Customer Service | Help | FAQ | PEP-Easy | Report a Data Error | About
Tip: To sort articles by author…

PEP-Web Tip of the Day

While performing a search, you can sort the articles by Author in the Search section. This will rearrange the results of your search alphabetically according to the author’s surname. This feature is useful to quickly locate the work of a specific author.

For the complete list of tips, see PEP-Web Tips on the PEP-Web support page.

Klein, M. (1929). Infantile Anxiety-Situations Reflected in a Work of Art and in the Creative Impulse. Int. J. Psycho-Anal., 10:436-443.

(1929). International Journal of Psycho-Analysis, 10:436-443

Infantile Anxiety-Situations Reflected in a Work of Art and in the Creative Impulse

Melanie Klein

My first subject is the highly interesting psychological material underlying an opera of Ravel's, now being revived in Vienna. My account of its content is taken almost word for word from a review by Eduard Jakob in the Berliner Tageblatt.

A child of six years old is sitting with his home-work before him, but he is not doing any work. He bites his pen-holder and displays that final stage of laziness, in which 'ennui' has passed into 'cafard'. 'Don't want to do the stupid lessons', he cries in a sweet soprano. 'Want to go for a walk in the park! I'ld like best of all to eat up all the cake in the world, or pull the cat's tail or pull out all the parrot's feathers! I'ld like to scold every one! Most of all I'ld like to put mama in the corner!' The door now opens. Everything on the stage is shown very large—in order to emphasize the smallness of the child—so all that we see of his mother is a skirt, an apron and a hand. A finger points and a voice asks affectionately whether the child has done his work. He shuffles rebelliously on his chair and puts out his tongue at his mother. She goes away. All that we hear is the rustle of her skirts and the words: 'You shall have dry bread and no sugar in your tea!' The child flies into a rage. He jumps up, drums on the door, sweeps the teapot and cup from the table, so that they are broken into a thousand pieces. He climbs on the window-seat, opens the cage and tries to stab the squirrel with his pen. The squirrel escapes through the open window.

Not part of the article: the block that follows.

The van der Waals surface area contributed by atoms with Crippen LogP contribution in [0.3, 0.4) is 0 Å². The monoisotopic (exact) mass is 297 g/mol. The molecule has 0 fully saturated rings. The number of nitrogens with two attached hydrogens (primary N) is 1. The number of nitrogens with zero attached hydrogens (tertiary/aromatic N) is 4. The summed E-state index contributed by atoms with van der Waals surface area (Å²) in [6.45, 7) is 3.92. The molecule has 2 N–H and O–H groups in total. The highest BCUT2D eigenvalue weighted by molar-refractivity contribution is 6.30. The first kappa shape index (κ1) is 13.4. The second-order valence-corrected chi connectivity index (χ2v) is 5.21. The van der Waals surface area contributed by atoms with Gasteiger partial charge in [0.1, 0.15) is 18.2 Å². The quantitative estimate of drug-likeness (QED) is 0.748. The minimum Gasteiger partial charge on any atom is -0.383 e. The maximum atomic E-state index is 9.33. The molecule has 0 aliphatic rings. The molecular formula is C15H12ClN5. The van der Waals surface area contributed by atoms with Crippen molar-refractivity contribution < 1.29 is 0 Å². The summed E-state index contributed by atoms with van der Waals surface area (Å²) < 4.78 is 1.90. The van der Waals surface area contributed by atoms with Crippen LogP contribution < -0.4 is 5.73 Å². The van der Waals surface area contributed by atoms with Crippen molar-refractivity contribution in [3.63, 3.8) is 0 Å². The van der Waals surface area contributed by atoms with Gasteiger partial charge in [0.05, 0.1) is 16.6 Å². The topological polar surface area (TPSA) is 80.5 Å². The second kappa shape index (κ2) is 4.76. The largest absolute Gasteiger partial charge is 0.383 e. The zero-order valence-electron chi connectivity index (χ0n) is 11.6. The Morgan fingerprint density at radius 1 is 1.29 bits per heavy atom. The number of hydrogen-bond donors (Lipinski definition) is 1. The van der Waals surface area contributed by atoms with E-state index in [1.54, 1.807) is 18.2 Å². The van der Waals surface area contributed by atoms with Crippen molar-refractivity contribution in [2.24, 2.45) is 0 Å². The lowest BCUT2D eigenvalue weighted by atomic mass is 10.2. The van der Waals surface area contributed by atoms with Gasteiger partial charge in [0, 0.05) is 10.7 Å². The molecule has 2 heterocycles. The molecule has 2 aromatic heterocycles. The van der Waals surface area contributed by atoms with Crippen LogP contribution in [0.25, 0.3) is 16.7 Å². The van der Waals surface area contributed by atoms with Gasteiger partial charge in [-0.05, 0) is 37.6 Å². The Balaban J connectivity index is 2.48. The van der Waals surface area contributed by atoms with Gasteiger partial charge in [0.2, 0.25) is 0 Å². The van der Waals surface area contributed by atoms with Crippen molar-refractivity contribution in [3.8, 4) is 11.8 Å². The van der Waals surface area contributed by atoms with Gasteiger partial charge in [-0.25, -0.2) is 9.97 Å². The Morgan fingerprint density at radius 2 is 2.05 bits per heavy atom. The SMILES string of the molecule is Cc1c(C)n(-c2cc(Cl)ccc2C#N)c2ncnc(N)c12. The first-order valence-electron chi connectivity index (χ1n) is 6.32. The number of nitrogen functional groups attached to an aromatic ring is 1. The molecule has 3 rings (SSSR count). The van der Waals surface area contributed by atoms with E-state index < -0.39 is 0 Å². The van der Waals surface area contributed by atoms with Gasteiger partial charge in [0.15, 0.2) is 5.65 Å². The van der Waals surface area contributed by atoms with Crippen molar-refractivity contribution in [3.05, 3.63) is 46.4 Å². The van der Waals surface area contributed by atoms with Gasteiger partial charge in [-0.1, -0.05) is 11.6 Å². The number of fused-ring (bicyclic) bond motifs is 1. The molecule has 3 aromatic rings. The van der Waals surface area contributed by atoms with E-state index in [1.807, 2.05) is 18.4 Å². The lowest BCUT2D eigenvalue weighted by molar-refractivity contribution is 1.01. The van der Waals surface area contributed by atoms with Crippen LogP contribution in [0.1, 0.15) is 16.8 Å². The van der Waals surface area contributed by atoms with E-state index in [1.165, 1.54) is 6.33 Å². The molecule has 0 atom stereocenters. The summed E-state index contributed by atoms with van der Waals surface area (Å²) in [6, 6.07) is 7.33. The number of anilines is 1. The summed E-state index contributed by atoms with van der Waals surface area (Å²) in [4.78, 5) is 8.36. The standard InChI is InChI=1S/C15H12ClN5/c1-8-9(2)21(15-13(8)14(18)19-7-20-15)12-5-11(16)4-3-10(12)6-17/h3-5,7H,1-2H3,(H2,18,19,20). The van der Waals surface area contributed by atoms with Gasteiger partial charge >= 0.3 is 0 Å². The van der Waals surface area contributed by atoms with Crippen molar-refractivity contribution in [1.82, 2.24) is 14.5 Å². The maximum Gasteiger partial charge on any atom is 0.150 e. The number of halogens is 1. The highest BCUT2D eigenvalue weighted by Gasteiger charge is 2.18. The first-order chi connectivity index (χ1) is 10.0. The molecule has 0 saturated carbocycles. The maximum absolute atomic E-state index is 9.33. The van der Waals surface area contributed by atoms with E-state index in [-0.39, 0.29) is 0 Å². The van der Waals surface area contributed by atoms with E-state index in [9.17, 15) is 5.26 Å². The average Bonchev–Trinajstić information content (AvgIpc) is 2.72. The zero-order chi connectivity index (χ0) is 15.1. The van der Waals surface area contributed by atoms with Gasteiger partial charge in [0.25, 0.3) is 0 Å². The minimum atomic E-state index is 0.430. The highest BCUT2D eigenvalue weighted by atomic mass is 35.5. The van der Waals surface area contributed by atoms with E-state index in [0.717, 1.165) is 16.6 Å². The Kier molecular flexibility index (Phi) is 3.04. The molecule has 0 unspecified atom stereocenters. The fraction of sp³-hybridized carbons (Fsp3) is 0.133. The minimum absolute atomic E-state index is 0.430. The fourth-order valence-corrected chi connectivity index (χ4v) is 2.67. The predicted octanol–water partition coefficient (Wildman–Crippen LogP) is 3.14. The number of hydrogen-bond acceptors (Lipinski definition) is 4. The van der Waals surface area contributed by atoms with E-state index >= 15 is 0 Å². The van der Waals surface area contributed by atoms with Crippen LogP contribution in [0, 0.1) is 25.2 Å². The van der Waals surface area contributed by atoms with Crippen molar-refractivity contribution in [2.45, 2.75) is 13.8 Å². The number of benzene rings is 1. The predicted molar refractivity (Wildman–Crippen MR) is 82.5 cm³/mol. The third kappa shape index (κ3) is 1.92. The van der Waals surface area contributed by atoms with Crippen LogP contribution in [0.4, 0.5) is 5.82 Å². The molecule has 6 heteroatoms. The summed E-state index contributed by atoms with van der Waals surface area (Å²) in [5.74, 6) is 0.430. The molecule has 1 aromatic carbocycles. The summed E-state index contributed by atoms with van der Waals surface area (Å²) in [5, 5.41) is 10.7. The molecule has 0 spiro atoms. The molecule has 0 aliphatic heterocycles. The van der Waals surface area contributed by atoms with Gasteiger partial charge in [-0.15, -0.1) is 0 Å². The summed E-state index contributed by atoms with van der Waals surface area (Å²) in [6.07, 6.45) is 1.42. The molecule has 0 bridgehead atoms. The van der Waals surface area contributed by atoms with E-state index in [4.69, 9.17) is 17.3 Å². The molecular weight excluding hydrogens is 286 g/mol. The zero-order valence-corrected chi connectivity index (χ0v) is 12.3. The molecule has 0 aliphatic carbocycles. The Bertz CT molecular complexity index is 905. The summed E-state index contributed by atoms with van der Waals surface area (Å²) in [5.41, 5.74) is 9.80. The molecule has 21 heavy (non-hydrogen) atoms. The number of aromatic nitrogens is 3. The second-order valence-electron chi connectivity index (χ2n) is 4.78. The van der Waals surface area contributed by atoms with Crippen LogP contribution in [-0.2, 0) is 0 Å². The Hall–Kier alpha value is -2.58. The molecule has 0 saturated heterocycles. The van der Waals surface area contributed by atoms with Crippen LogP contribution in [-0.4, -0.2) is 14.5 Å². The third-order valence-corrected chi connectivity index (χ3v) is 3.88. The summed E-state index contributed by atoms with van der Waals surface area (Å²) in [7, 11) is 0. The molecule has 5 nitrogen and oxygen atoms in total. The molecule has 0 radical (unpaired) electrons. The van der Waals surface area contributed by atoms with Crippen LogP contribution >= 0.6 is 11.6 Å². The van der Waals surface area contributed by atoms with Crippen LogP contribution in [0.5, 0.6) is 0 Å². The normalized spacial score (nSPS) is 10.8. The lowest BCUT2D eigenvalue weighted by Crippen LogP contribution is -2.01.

[This is a summary or excerpt from the full text of the book or article. The full text of the document is available to subscribers.]

Copyright © 2020, Psychoanalytic Electronic Publishing, ISSN 2472-6982 Customer Service | Help | FAQ | Download PEP Bibliography | Report a Data Error | About

WARNING! This text is printed for personal use. It is copyright to the journal in which it originally appeared. It is illegal to redistribute it in any form.